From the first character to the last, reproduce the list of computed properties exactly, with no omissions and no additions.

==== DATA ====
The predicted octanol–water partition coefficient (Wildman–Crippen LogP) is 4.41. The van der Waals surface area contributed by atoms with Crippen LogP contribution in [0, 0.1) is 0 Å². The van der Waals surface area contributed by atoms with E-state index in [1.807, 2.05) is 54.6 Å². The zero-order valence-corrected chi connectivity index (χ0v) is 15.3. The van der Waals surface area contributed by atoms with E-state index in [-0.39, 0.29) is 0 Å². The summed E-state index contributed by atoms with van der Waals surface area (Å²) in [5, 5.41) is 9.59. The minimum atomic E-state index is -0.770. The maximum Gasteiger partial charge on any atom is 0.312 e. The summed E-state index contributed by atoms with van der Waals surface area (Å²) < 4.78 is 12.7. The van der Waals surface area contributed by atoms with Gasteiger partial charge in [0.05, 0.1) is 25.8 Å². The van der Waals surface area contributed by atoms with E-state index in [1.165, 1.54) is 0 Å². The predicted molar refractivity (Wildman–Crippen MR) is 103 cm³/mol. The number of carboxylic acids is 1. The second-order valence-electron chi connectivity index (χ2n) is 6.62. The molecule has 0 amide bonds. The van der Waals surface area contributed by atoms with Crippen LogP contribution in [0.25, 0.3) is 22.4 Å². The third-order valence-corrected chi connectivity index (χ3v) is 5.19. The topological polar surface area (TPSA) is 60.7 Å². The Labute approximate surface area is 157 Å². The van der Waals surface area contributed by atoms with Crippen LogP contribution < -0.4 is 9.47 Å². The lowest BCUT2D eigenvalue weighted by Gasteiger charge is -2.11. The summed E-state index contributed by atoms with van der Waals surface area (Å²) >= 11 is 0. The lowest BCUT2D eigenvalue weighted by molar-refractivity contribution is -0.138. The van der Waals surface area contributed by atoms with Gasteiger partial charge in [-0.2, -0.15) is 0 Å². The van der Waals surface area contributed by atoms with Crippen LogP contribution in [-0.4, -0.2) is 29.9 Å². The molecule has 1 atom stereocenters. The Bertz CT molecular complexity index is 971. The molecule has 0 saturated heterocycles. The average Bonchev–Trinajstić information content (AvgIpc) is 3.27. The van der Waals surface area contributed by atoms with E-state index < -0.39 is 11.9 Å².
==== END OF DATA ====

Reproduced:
The predicted octanol–water partition coefficient (Wildman–Crippen LogP) is 4.41. The van der Waals surface area contributed by atoms with Crippen LogP contribution in [0, 0.1) is 0 Å². The van der Waals surface area contributed by atoms with E-state index in [1.807, 2.05) is 54.6 Å². The zero-order valence-corrected chi connectivity index (χ0v) is 15.3. The van der Waals surface area contributed by atoms with E-state index in [-0.39, 0.29) is 0 Å². The summed E-state index contributed by atoms with van der Waals surface area (Å²) in [5, 5.41) is 9.59. The minimum atomic E-state index is -0.770. The maximum Gasteiger partial charge on any atom is 0.312 e. The summed E-state index contributed by atoms with van der Waals surface area (Å²) < 4.78 is 12.7. The van der Waals surface area contributed by atoms with Gasteiger partial charge in [0.05, 0.1) is 25.8 Å². The van der Waals surface area contributed by atoms with E-state index in [1.165, 1.54) is 0 Å². The predicted molar refractivity (Wildman–Crippen MR) is 103 cm³/mol. The number of carboxylic acids is 1. The second-order valence-electron chi connectivity index (χ2n) is 6.62. The molecule has 0 amide bonds. The van der Waals surface area contributed by atoms with Crippen LogP contribution in [0.25, 0.3) is 22.4 Å². The third-order valence-corrected chi connectivity index (χ3v) is 5.19. The topological polar surface area (TPSA) is 60.7 Å². The Labute approximate surface area is 157 Å². The van der Waals surface area contributed by atoms with Crippen LogP contribution < -0.4 is 9.47 Å². The lowest BCUT2D eigenvalue weighted by Gasteiger charge is -2.11. The summed E-state index contributed by atoms with van der Waals surface area (Å²) >= 11 is 0. The lowest BCUT2D eigenvalue weighted by molar-refractivity contribution is -0.138. The van der Waals surface area contributed by atoms with Gasteiger partial charge in [-0.2, -0.15) is 0 Å². The van der Waals surface area contributed by atoms with Crippen LogP contribution in [-0.4, -0.2) is 29.9 Å². The molecule has 1 atom stereocenters. The Bertz CT molecular complexity index is 971. The molecule has 0 saturated heterocycles. The average Bonchev–Trinajstić information content (AvgIpc) is 3.27. The van der Waals surface area contributed by atoms with E-state index < -0.39 is 11.9 Å².